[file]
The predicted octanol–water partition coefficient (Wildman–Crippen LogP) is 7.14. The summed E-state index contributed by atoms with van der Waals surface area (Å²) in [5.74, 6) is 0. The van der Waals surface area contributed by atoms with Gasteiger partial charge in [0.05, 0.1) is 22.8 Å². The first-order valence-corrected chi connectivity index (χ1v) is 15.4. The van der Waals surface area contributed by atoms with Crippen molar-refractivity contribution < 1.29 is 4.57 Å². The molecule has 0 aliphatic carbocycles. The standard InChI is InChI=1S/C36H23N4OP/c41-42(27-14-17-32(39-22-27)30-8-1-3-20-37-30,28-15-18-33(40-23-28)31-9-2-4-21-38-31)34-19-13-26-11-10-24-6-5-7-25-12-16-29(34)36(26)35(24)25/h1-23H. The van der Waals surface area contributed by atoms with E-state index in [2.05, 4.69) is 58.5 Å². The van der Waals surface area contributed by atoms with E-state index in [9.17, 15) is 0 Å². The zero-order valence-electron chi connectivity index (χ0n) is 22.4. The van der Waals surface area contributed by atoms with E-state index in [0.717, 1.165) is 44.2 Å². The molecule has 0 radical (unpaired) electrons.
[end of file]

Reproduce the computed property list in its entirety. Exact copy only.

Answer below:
The predicted octanol–water partition coefficient (Wildman–Crippen LogP) is 7.14. The summed E-state index contributed by atoms with van der Waals surface area (Å²) in [5.74, 6) is 0. The van der Waals surface area contributed by atoms with Gasteiger partial charge in [0.05, 0.1) is 22.8 Å². The first-order valence-corrected chi connectivity index (χ1v) is 15.4. The van der Waals surface area contributed by atoms with Crippen molar-refractivity contribution < 1.29 is 4.57 Å². The molecule has 0 aliphatic carbocycles. The standard InChI is InChI=1S/C36H23N4OP/c41-42(27-14-17-32(39-22-27)30-8-1-3-20-37-30,28-15-18-33(40-23-28)31-9-2-4-21-38-31)34-19-13-26-11-10-24-6-5-7-25-12-16-29(34)36(26)35(24)25/h1-23H. The van der Waals surface area contributed by atoms with E-state index in [2.05, 4.69) is 58.5 Å². The van der Waals surface area contributed by atoms with E-state index in [9.17, 15) is 0 Å². The zero-order valence-electron chi connectivity index (χ0n) is 22.4. The van der Waals surface area contributed by atoms with E-state index in [0.717, 1.165) is 44.2 Å². The molecule has 0 radical (unpaired) electrons.